The problem was that this system did not provide timely sales feedback to the factory production planners. Retail dealers usually held enough inventory to meet their projected sales. Once the dealer had a sufficient number of machines in-stock, he would quit ordering machines from his regional distributor. So the distributors served as a 'buffer' for the storage of large quantities of machines directly from the plant for eventual delivery to their network of retail dealers. When times were good, everyone was demanding that more product be delivered, and the system worked well. However, when sales slowed, the reporting structure did not provide adequate information back to the company for production planning purposes. In the fall of 1923, Victor was still pumping-out machines at the usual frantic rate, but sales at the retail level were sagging. While the company was aware that a potential problem existed, it didn't appreciate the extent of the slowdown, since the distributors continued to take-on thousands of phonographs which were simply being stored-away, waiting for dealers to place orders. Plus, the financial reporting system at Camden logged factory 'profit' based on how many machines were being made, not how many were being sold. So there was an obvious motivation to keep the production lines moving, but this disconnect from reality nearly proved to be fatal.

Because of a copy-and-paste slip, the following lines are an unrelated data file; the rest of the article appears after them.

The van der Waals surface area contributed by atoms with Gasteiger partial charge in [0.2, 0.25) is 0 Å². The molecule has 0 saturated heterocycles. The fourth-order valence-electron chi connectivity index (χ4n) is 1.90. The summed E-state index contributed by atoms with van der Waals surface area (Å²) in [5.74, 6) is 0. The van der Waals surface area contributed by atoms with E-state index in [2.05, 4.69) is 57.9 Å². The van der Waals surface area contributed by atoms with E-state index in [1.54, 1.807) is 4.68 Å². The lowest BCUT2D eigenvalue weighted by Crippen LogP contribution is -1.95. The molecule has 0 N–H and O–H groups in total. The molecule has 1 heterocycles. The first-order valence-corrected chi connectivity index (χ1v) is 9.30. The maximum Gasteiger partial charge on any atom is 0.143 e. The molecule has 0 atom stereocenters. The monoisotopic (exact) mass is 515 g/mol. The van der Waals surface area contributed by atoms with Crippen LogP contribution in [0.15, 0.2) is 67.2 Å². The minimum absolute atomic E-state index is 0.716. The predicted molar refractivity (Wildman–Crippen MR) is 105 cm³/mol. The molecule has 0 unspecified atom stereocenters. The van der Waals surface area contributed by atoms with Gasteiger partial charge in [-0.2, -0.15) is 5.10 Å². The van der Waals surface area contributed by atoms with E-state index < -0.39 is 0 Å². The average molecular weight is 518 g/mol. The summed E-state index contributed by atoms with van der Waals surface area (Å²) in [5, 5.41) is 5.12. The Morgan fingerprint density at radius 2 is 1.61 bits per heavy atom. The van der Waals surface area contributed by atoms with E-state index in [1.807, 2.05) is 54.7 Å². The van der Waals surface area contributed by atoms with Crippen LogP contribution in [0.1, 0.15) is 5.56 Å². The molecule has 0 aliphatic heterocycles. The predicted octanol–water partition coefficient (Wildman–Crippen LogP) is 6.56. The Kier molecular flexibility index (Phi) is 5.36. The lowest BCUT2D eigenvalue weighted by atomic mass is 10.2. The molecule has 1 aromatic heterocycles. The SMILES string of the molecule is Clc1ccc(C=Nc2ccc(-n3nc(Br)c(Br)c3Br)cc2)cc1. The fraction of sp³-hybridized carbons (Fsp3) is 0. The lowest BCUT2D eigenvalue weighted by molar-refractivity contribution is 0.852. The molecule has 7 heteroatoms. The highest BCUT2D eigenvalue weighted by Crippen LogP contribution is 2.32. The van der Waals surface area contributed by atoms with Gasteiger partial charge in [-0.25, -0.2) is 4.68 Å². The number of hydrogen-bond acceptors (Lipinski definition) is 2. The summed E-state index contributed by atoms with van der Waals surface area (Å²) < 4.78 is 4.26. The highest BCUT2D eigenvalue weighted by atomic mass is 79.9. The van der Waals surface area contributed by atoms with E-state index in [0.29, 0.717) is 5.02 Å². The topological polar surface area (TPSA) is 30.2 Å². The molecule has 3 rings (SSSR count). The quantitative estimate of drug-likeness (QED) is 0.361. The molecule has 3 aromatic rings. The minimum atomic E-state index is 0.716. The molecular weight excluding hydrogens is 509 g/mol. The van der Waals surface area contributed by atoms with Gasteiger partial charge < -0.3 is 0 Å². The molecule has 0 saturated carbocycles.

By the spring of 1924, Victor was facing a crisis. Distributors were bursting at the seams with unsold products, and refused to take-on more machines. Victor had also fallen into the habit of stockpiling mountains of new Victrolas at the factory waiting for distributor orders to arrive, still convinced that Christmas sales would solve the problem. Before long, it became obvious that shoppers were no longer buying phonographs. Panic set-in at the plant, and rather than slowing-down production, the company added some new products  to the mix (such as the ungainly VV-107 shown at left), hoping that they would spur sales. But to no avail. The company had reached the tipping-point and operating cash had run out.  Production virtually ceased within a matter of days, and thousands were laid-off from the plants in the weeks right before Christmas.  Victrolas had become a stale, unwanted commodity, in part because they had remained unchanged in basic function and performance for the past 20 years. A series of advanced development projects had already been initiated to improve phonograph performance, including the licensing of electric recording (from Western Electric), the creation of a partnership with RCA to supply radios, as well as some new, technologically-advanced designs in the area of soundboxes and horns. However, these ideas were many months away from mass-production and the company was virtually broke. Stock prices had collapsed from a high of $1,500.00 per share in 1919 to less than $1.00 per share. Victor was on the brink of insolvency and began looking for alternative means of making money. This included the production of furniture and flooring products (see Dark Days in Camden by Robert Baumbach, The Antique Phonograph, December 2018).